Why ISOs are eyeing the payment facilitator model

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CHICAGO — It's hard to ignore the lure of being able to tell a potential merchant client that you can get them set up to accept digital payments in no time, will charge a flat fee and set them up in a marketplace to attract more customers.

For ISOs, it's even harder to watch someone else deliver those services in their place.

It's an increasingly common scenario in the wake of Esty, Uber, Square and Stripe all finding success in payments processing as facilitators or aggregators on behalf of numerous other businesses.

“If the Etsy marketplace did not exist, a consumer would have to check out at each artisan’s site, rather than going through the single channel for payments,” said Garima Shah, chief business development officer at Priority Payment Systems.

The payment facilitator model essentially came about because of those types of peer-to-peer payments — and the need for an aggregator to help sellers complete their purchases and potentially attract more buyers.

“It would be like if I have an antique, you can buy it from me, but the payment has to go through a payment facilitator, through a single channel, so it can be safe,” Shah told acquirers this week at the annual Midwest Acquirers Association conference.

Still, she added, merchants want to work through a payment facilitator mostly because they hear about the easy onboarding process and the fact they can be accepting card payments in 15 or 20 minutes.

A payment facilitator puts together contracts and handles transactions for a group of submerchants, thus allowing generally smaller merchants to bypass a direct merchant contract with an acquiring bank or an ISO.

In that regard, more ISOs are contemplating becoming payment facilitators. But it doesn’t happen without the ISO being prepared to take on extra tasks and risks, Shah said.

“You have to find a processing partner, and have a pricing strategy and underwriting processes in place,” she added.

As much as anything else, ISOs would have to be well versed in areas they have been warned about in the past — keeping up with technology changes and, most important, being able to provide the PCI compliance guidance and fraud protection.

An ISO not staying abreast with current cloud, omnichannel or integrated payments technology would not fare well being responsible for a group of submerchants operating through a single Merchant Identification Number.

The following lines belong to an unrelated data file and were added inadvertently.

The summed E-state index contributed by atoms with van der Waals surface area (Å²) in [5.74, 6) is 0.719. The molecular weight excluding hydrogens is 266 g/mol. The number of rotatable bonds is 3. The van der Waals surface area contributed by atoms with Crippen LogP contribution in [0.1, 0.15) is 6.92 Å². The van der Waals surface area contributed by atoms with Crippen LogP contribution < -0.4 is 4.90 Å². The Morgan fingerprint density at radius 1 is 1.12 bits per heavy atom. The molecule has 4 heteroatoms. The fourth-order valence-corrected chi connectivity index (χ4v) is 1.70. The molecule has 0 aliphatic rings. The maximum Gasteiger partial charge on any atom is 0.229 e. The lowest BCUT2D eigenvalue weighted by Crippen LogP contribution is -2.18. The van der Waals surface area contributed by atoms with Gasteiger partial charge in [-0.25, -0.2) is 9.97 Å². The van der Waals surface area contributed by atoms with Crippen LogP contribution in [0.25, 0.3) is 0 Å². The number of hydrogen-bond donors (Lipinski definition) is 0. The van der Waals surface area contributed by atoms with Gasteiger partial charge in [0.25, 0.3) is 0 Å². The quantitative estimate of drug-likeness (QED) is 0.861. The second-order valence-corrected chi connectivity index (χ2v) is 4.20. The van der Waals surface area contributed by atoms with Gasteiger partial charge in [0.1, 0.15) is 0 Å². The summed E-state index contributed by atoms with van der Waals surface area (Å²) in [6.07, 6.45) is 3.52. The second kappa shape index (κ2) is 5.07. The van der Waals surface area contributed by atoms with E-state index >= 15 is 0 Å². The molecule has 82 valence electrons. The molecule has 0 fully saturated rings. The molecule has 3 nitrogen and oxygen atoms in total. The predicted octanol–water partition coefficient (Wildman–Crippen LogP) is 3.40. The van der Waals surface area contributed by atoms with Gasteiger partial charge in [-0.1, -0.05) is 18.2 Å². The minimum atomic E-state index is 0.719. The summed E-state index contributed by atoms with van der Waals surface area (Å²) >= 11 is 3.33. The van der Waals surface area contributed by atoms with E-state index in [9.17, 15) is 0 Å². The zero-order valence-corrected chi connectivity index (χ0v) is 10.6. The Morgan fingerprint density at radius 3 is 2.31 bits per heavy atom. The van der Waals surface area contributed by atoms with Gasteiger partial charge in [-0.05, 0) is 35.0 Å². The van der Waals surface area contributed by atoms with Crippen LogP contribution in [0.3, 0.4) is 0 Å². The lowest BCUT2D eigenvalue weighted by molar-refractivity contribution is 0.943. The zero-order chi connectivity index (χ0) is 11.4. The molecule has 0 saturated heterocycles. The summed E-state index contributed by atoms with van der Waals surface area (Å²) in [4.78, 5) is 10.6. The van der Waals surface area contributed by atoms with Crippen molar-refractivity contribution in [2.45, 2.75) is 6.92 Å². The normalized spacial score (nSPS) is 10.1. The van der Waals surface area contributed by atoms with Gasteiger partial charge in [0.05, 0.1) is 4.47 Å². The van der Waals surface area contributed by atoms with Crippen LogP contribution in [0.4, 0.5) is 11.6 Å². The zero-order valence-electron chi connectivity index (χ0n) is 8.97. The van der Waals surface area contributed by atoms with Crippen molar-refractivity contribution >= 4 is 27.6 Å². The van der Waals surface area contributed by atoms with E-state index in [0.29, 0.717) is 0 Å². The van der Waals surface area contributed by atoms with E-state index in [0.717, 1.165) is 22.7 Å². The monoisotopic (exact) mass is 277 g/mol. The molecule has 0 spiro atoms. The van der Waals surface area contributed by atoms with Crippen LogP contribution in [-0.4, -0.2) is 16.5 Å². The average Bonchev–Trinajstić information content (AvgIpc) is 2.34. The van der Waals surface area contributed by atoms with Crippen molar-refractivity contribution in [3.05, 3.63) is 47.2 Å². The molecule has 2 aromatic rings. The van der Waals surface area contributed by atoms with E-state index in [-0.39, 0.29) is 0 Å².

A provider could become a payment facilitator on its own, or could work through another partner or sponsor, including banks that take on that responsibility, Shah said.

“You have to have the ability to do settlements for submerchants,” she said. “And you have to take on the risks of those submerchants.”

It is also important for a payment facilitator to be able provide tokenization technology for the card data, she added.

Those areas can work against ISOs or other providers not ready to take the leap into aggregating payments for large numbers of submerchants. Technology requirements, liability and the fact that there could be additional interchange costs through processors are the downsides of becoming a payment facilitator, Shah said.

“For the most part, pricing is pricing, so if you are thinking you would be paying less in interchange, the answer to that is no,” she said. “However, pay-facs do promote easy onboarding and a flat fee, or simplified pricing, for transactions.”

Ultimately, ISOs have been feeling the pressure brought on by Square, Stripe and others, making them keenly interested in what might be done to change their own models and steady or increase their revenue streams.

“Instant onboarding can’t be the only reason to want to turn to a pay-fac model,” Shah said. “Choosing the right partners, and establishing cost and revenue sharing, and setting merchant pricing are key factors.”

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ISOs Payment facilitators Payment processing Interchange fees